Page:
Online gambling: 'I stole £70,000 to feed my addiction'

By Rachel Stonehouse

  • Published
Online poker imageImage source, Getty Images

"I was about 18 or 19 when I got hooked," says Danielle.

"It started off with a £20 bet online where I won £1,000 and then it got bad really quickly."

Before she knew it, Danielle was using her student loan, overdraft and even phone bill to gamble online.

"I was in a bad place and it filled an emptiness in my life. People assume everyone does it to win money or for the excitement, but it stopped me feeling lonely and anxious."

Statistics published by the gambling charity GamCare show that of the 38,404 calls received to its helpline between 2019-2020, six out of ten were from people aged 35 or under.

This age group also makes up more than half of those getting treatment, according to The National Gambling Treatment service.

Danielle's 24 now and says the turning point came last year.

"I'd started stealing money from work and the total was almost £70,000 by the time they confronted me about it.

"It actually felt like a massive weight off my shoulders to admit it and accept that I needed help."

Danielle lost her job and her case went to court earlier this year. She admitted theft and false accounting and was given a suspended jail sentence and 175 hours of community service.

She says she's been lucky to receive counselling and support from her family since, but thinks more targeted help should be available for young people struggling with a gambling addiction.

"There needs to be more education in schools about gambling and money management," says Danielle.

"It's such a huge problem for people growing up.

"Also my GP prescribed me with medication for depression and anxiety as if that was going to fix everything, but that's not how addiction works."

Image source, Kishan Patel
Image caption,
Kishan Patel set up TalkGen after seeing his Dad go through a gambling addiction

Danielle's met other gamblers in recovery through a network called TalkGen, which wants to improve education and understanding of gambling harm. It was set up in 2020 by Kishan Patel, a fifth year medical student.

"Growing up I was massively affected by my dad's addiction," he says.

"There were times when my family really struggled for money and there was a big cultural stigma in my community too, where people wouldn't want to talk to us because of it."

Kishan's dad died eight years ago and he has seen the emotional and mental impact of gambling first hand.

But he says it isn't thought of as a health concern in the same way as drugs or alcohol addiction is: "There are guidelines for health professionals around these issues, but gambling is neglected when it shouldn't be."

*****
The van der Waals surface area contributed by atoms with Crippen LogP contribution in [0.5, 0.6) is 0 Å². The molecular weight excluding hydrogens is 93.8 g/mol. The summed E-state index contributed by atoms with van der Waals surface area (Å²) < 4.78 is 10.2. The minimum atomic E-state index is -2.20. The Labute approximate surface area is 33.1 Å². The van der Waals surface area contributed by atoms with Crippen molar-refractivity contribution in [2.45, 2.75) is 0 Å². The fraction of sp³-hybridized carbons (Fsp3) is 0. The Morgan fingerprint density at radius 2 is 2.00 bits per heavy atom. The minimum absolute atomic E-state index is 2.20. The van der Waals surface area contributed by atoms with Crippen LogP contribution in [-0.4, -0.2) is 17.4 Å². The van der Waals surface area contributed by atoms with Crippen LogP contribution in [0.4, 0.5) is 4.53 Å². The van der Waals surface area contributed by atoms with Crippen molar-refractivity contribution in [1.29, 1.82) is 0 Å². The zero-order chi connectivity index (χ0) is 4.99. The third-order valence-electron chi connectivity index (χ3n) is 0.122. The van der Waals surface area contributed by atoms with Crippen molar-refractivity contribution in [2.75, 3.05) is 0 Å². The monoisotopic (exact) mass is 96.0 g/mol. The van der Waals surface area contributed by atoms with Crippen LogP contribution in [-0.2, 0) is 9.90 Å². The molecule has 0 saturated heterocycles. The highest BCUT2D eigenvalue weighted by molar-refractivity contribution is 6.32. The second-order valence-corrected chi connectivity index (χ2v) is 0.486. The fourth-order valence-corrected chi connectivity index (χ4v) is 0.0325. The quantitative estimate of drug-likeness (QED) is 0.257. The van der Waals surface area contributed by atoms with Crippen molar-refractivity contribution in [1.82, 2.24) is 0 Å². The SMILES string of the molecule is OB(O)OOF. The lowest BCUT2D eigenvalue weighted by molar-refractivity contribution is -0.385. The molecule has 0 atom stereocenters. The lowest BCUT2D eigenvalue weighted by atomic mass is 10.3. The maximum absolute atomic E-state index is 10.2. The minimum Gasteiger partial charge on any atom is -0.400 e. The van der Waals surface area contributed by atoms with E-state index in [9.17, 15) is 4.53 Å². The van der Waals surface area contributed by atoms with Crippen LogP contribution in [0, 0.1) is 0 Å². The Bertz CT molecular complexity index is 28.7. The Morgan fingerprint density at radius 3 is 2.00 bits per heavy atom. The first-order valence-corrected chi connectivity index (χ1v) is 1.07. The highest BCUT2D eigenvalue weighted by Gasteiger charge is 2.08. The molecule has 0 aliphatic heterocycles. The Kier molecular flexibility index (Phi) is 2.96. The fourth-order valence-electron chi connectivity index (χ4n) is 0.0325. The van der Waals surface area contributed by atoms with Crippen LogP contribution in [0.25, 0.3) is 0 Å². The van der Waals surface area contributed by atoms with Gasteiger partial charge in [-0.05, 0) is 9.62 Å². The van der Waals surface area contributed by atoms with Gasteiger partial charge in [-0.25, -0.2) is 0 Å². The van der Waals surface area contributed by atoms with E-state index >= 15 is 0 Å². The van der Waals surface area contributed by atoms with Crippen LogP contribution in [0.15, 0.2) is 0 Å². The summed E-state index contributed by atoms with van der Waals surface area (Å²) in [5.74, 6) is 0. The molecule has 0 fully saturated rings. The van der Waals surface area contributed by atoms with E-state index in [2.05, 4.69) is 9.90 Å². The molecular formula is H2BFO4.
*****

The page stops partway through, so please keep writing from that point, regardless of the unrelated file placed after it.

He would like it to become something GPs consider asking vulnerable patients about, in the same way they might do with other addictions:

"Just a simple question like, 'Do you gamble?' could help open up the conversation. It's a really serious health issue we need to be addressing."

'It got so much worse when I turned 18'

Figures from the Gambling Commission from 2018 show that 1.7% of 11-16 year olds in England, Wales and Scotland are classed as problem gamblers.

It's something Ross, who's now in his 20s, can relate to - he started when he was a child.

"I was 12 when I used to gamble at my local chip shop, using all my money from my paper round and borrowing money from friends when I could," he says.

"But it got so much worse when I turned 18 and could do it legally.

"The majority of it was in pubs on the fruit machines. I did some pretty dark things I'm not proud of, like stealing from family and friends so I could gamble."

Image source, Getty Images

Bray Ash also started gambling as a child, but he says it got out of hand when he turned 18.

"When I went to uni it was the first time I had large sums of money in my account, and one time I gambled my whole student loan in 24 hours," he says.

Things quickly escalated when he started working, and had access to bigger loans and credit cards.

"I was gambling through the day and eventually I lost my job and ended up in rehab, which helped me massively," says Bray.

Image source, Bray Ash
Image caption,
Bray Ash is a recovering gambling addict

Bray's now 28 and has spent 14 weeks in rehab for his addiction. He has since become a peer support worker for a charity, helping others going through gambling addiction.

"Referrals for treatment are increasing, especially among young people," he says. "I'd like to see the industry donate more money towards these services, because at the moment it's done as a voluntary contribution."

As for Ross, he says the turning point for him came when he hit rock bottom.

"I was basically on the brink of ending it all… my life had got so unmanageable because of my addiction. At that point I knew I needed help and I've been so lucky to get that from my girlfriend, friends and family.

"I know I'll always be a compulsive gambler but I'm in recovery now, and that's the best place to be".

Where to get help

Gamcare operates the GamCare operates the National Gambling Helpline, providing information, advice and support for anyone affected by gambling problems - advisers are available 24 hours a day on Freephone 0808 8020 133 or via web chat.

Gordon Moody Association provides advice, education and therapeutic support to problem gamblers, as well as an intensive residential treatment programme - for more information visit the website or call 01384 241292.

Gamstop is a free service that lets you put controls in place to help restrict your gambling.

Further sources of support can be found on the BBC Action Line page.

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